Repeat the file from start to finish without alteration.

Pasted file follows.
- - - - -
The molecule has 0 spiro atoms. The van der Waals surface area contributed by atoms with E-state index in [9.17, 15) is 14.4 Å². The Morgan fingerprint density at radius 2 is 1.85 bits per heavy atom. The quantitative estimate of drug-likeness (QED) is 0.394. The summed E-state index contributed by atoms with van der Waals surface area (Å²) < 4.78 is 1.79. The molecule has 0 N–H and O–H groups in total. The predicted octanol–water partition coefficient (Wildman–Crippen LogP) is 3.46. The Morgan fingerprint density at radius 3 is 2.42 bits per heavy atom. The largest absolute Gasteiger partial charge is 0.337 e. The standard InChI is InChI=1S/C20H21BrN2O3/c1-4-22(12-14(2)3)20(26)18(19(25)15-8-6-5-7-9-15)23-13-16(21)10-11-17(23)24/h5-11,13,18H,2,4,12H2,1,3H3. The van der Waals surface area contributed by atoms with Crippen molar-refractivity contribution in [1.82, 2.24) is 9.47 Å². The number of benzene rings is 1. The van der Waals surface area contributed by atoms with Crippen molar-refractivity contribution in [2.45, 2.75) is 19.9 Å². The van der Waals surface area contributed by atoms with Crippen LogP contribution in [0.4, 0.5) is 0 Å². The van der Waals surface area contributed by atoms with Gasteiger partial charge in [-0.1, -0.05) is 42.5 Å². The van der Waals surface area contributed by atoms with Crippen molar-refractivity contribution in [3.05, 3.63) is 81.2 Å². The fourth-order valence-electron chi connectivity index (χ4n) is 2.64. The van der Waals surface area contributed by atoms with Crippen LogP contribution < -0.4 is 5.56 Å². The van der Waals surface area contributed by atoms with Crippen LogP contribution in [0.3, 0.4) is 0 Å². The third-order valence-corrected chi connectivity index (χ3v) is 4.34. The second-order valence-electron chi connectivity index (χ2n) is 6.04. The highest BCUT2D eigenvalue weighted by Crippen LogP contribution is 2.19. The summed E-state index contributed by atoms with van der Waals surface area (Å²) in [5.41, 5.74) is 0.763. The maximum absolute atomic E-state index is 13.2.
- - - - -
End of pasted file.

The molecule has 0 spiro atoms. The van der Waals surface area contributed by atoms with E-state index in [9.17, 15) is 14.4 Å². The Morgan fingerprint density at radius 2 is 1.85 bits per heavy atom. The quantitative estimate of drug-likeness (QED) is 0.394. The summed E-state index contributed by atoms with van der Waals surface area (Å²) < 4.78 is 1.79. The molecule has 0 N–H and O–H groups in total. The predicted octanol–water partition coefficient (Wildman–Crippen LogP) is 3.46. The Morgan fingerprint density at radius 3 is 2.42 bits per heavy atom. The largest absolute Gasteiger partial charge is 0.337 e. The standard InChI is InChI=1S/C20H21BrN2O3/c1-4-22(12-14(2)3)20(26)18(19(25)15-8-6-5-7-9-15)23-13-16(21)10-11-17(23)24/h5-11,13,18H,2,4,12H2,1,3H3. The van der Waals surface area contributed by atoms with Crippen molar-refractivity contribution in [1.82, 2.24) is 9.47 Å². The number of benzene rings is 1. The van der Waals surface area contributed by atoms with Crippen molar-refractivity contribution in [2.45, 2.75) is 19.9 Å². The van der Waals surface area contributed by atoms with Crippen LogP contribution in [0.4, 0.5) is 0 Å². The van der Waals surface area contributed by atoms with Gasteiger partial charge in [-0.1, -0.05) is 42.5 Å². The van der Waals surface area contributed by atoms with Crippen molar-refractivity contribution in [3.05, 3.63) is 81.2 Å². The fourth-order valence-electron chi connectivity index (χ4n) is 2.64. The van der Waals surface area contributed by atoms with Crippen LogP contribution < -0.4 is 5.56 Å². The van der Waals surface area contributed by atoms with Crippen LogP contribution in [0.3, 0.4) is 0 Å². The third-order valence-corrected chi connectivity index (χ3v) is 4.34. The second-order valence-electron chi connectivity index (χ2n) is 6.04. The highest BCUT2D eigenvalue weighted by Crippen LogP contribution is 2.19. The summed E-state index contributed by atoms with van der Waals surface area (Å²) in [5.41, 5.74) is 0.763. The maximum absolute atomic E-state index is 13.2.